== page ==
If you are interested in blogging or want to promote your book, please contact E. B. Davis at writerswhokill@gmail.com.

October Interviews
10/2 Debra H. Goldstein, Two Bites To Many
10/10 Connie Berry, A Legacy of Murder
10/17 Lida Sideris, Double Murder or Nothing
10/23 Toni L. P. Kelner writing as Leigh Perry, The Skeleton Stuffs A Stocking
10/30 Jennifer David Hesse, Autumn Alibi

Saturday Guest Bloggers:
10/5 Ang Pompano
10/12 Eyes of Texas Anthology Writers
10/19 Neil Plakcy

WWK Bloggers: 10/26 Kait Carson


Congratulations to our writers for the following publications:

Lyrical Press will publish Kaye George's Vintage Sweets mystery series. The first book, Revenge Is Sweet, will be released in March. Look for the interview here on 3/11.

Shari Randall will be writing again for St. Martin's, perhaps under a pseudonym. We look forward to reading Shari's Ice Cream Shop Mystery series debuting next year. Congratulations, Shari!

Susan Van Kirk's A Death At Tippett Pond was released on June 15th. Read E. B. Davis's interview with Susan.

KM Rockwood's "Frozen Daiquiris" appears in The Best Laid Plans: 21 Stories of Mystery & Suspense, edited by Judy Penz Sheluk. The anthology was released on June 18th.

Fishy Business anthology authors include KM Rockwood, Debra Goldstein, and James M. Jackson. This volume was edited by Linda Rodriguez.

Please read Margaret S. Hamilton and Debra Goldstein's short stories (don't ask about their modus operandi) in a new anthology, Cooked To Death Vol. IV: Cold Cut Files.

Warren Bull's Abraham Lincoln: Seldom Told Stories was released. It is available at: GoRead: https://www.goread.com/book/abraham-lincoln-seldom-told-stories or at Amazon: https://tinyurl.com/ydaklx8p

Grace Topping's mystery, Staging is Murder was released April 30.


Thursday, May 2, 2019


Sometimes I wonder how my mystery novels get written. That's because it usually takes me most of a day to sit down and write those pages. I've yet to miss a deadline, but I'm about to reveal a big secret: I get nervous each time I sit down at the computer, click on Word, and start composing.

I'm not sure why this is the case, after so many years of writing novels. Is it because I'm afraid that I won't have anything to say? Or am I worried that something outrageous will pop out unexpectedly? Such concerns, when so far neither has ever happened. In the first case, I've yet to run out of words. In the second, I really like when my characters surprise me. I give their conversations and actions free rein and rarely remove them from the manuscript.

So why the procrastination? Why do I stop in midsentence to read the email that just zinged its way into my mailbox? Think it's time to check the newspaper or Facebook? Or feel the urge to make that phone call that can certainly wait until I'm finished writing for the day?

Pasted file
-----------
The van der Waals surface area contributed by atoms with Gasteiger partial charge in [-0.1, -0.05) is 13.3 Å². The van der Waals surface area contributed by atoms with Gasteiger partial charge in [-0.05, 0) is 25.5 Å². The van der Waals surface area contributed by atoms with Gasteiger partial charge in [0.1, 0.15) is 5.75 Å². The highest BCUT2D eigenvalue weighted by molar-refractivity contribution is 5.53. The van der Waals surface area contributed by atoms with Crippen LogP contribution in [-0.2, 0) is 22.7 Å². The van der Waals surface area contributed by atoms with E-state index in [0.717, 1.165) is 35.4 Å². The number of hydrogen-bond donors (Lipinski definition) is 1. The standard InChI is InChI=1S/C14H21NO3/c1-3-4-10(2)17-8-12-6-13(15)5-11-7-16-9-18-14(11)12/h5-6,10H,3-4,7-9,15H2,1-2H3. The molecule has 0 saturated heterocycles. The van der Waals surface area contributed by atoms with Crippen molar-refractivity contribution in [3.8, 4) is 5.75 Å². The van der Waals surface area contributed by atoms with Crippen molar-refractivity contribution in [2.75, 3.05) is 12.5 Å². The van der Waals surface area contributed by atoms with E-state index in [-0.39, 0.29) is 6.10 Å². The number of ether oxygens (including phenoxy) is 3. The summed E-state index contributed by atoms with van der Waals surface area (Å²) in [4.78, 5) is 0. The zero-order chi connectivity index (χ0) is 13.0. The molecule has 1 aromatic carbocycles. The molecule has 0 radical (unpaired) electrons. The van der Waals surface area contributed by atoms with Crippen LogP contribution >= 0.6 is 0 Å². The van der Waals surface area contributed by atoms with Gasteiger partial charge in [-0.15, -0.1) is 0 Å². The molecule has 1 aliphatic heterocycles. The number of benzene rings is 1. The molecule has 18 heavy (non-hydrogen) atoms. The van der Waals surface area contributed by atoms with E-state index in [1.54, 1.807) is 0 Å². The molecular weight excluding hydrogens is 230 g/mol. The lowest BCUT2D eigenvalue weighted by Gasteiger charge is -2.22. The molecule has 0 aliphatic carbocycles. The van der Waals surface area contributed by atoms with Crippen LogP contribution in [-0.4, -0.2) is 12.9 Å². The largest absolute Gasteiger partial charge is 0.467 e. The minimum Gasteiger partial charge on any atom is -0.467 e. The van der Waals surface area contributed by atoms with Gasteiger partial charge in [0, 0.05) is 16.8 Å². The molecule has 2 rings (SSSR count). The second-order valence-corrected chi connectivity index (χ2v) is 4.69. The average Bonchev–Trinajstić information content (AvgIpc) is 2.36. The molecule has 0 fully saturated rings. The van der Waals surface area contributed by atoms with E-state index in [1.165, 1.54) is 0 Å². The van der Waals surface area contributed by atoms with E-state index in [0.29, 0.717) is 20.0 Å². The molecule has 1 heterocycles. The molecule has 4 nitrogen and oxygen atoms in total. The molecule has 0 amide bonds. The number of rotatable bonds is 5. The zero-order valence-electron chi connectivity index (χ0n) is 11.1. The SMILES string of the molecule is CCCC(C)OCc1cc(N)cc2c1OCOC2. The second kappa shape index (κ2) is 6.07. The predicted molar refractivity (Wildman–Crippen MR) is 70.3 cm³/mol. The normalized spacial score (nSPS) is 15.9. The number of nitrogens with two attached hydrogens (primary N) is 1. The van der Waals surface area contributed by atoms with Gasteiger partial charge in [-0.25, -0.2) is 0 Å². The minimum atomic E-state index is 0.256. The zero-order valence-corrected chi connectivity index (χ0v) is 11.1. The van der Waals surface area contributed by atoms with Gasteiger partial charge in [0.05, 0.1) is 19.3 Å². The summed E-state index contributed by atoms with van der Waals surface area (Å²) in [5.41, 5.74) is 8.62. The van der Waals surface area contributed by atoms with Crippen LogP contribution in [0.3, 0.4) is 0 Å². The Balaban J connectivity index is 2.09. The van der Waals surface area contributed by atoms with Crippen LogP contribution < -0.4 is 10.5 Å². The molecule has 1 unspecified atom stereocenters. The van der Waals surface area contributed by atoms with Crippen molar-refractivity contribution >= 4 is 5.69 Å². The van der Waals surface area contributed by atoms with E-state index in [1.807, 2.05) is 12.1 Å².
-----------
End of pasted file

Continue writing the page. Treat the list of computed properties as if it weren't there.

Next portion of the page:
Of course, there are times when I'm in the writing zone and happy to remain there oblivious of distractions. My fingers fly as the words materialize before me and the story moves along. I suppose this happens when small but necessary details have been worked out in my mind and I'm free to move on quickly and efficiently.

I've come to understand that some of my procrastination is necessary. When I need to figure out how to segue into the next scene; or decide how, when and where two characters will meet, I turn from the screen to look through my mail or go downstairs for a drink of water. I might even respond to an email or check that evening's TV schedule. And when I return to my Work In Progress, the solution I've been seeking is clear in my head. While I was procrastinating, my mind was busy on a subliminal level  figuring out many answers for me.

And so I'll continue to work the way I do. Because the pages get written, the manuscripts get done.  


Margaret S. Hamilton said...

I've learned not to push creativity. I walk the dogs or weed the garden and a way forward usually occurs to me.

KM Rockwood said...

Great thought. If I'm having trouble, I sometimes stop writing & go to bed early (I tend to write in the evening, when I don't have as many other responsibilities that need attention) and wake up the next morning with new ideas. Then I hurry to get them written before I move on with the rest of my day.

The subconscious mind is amazing, and sometimes mine needs free rein.

Warren Bull said...

You have to coax the muse. She cannot be commanded.